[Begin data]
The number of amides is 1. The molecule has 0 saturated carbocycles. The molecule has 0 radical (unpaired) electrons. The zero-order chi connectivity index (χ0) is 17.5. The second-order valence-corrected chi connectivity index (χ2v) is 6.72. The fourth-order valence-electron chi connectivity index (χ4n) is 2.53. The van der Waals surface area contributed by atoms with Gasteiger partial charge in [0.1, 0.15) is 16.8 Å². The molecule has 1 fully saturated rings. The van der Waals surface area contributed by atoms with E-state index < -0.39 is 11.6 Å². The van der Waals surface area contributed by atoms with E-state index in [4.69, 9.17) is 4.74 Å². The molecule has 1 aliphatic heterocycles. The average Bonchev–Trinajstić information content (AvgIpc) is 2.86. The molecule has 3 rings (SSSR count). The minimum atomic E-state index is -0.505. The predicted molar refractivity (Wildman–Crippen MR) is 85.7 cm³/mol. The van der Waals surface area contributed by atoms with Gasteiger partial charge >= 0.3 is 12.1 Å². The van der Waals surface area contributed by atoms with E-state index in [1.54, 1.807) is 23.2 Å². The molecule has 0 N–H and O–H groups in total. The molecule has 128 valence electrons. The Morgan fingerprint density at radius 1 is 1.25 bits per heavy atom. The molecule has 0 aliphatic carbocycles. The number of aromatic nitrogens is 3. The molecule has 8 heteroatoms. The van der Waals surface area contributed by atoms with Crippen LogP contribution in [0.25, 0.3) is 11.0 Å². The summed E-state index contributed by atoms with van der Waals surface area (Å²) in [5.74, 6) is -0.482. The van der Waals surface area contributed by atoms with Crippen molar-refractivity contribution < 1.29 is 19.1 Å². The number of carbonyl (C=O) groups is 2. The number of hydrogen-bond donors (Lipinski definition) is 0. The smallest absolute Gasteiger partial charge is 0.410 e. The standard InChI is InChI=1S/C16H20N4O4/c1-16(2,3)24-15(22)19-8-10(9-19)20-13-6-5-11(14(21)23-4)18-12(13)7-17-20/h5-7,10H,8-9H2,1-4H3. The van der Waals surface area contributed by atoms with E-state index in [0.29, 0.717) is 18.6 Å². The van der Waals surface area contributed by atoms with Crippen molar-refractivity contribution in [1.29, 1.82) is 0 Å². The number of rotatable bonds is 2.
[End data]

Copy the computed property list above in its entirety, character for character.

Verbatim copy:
The number of amides is 1. The molecule has 0 saturated carbocycles. The molecule has 0 radical (unpaired) electrons. The zero-order chi connectivity index (χ0) is 17.5. The second-order valence-corrected chi connectivity index (χ2v) is 6.72. The fourth-order valence-electron chi connectivity index (χ4n) is 2.53. The van der Waals surface area contributed by atoms with Gasteiger partial charge in [0.1, 0.15) is 16.8 Å². The molecule has 1 fully saturated rings. The van der Waals surface area contributed by atoms with E-state index < -0.39 is 11.6 Å². The van der Waals surface area contributed by atoms with E-state index in [4.69, 9.17) is 4.74 Å². The molecule has 1 aliphatic heterocycles. The average Bonchev–Trinajstić information content (AvgIpc) is 2.86. The molecule has 3 rings (SSSR count). The minimum atomic E-state index is -0.505. The predicted molar refractivity (Wildman–Crippen MR) is 85.7 cm³/mol. The van der Waals surface area contributed by atoms with Gasteiger partial charge >= 0.3 is 12.1 Å². The van der Waals surface area contributed by atoms with E-state index in [1.54, 1.807) is 23.2 Å². The molecule has 0 N–H and O–H groups in total. The molecule has 128 valence electrons. The Morgan fingerprint density at radius 1 is 1.25 bits per heavy atom. The molecule has 0 aliphatic carbocycles. The number of aromatic nitrogens is 3. The molecule has 8 heteroatoms. The van der Waals surface area contributed by atoms with Crippen LogP contribution in [0.25, 0.3) is 11.0 Å². The summed E-state index contributed by atoms with van der Waals surface area (Å²) in [5.74, 6) is -0.482. The van der Waals surface area contributed by atoms with Crippen molar-refractivity contribution < 1.29 is 19.1 Å². The number of carbonyl (C=O) groups is 2. The number of hydrogen-bond donors (Lipinski definition) is 0. The smallest absolute Gasteiger partial charge is 0.410 e. The standard InChI is InChI=1S/C16H20N4O4/c1-16(2,3)24-15(22)19-8-10(9-19)20-13-6-5-11(14(21)23-4)18-12(13)7-17-20/h5-7,10H,8-9H2,1-4H3. The van der Waals surface area contributed by atoms with E-state index in [0.29, 0.717) is 18.6 Å². The van der Waals surface area contributed by atoms with Crippen molar-refractivity contribution in [1.29, 1.82) is 0 Å². The number of rotatable bonds is 2.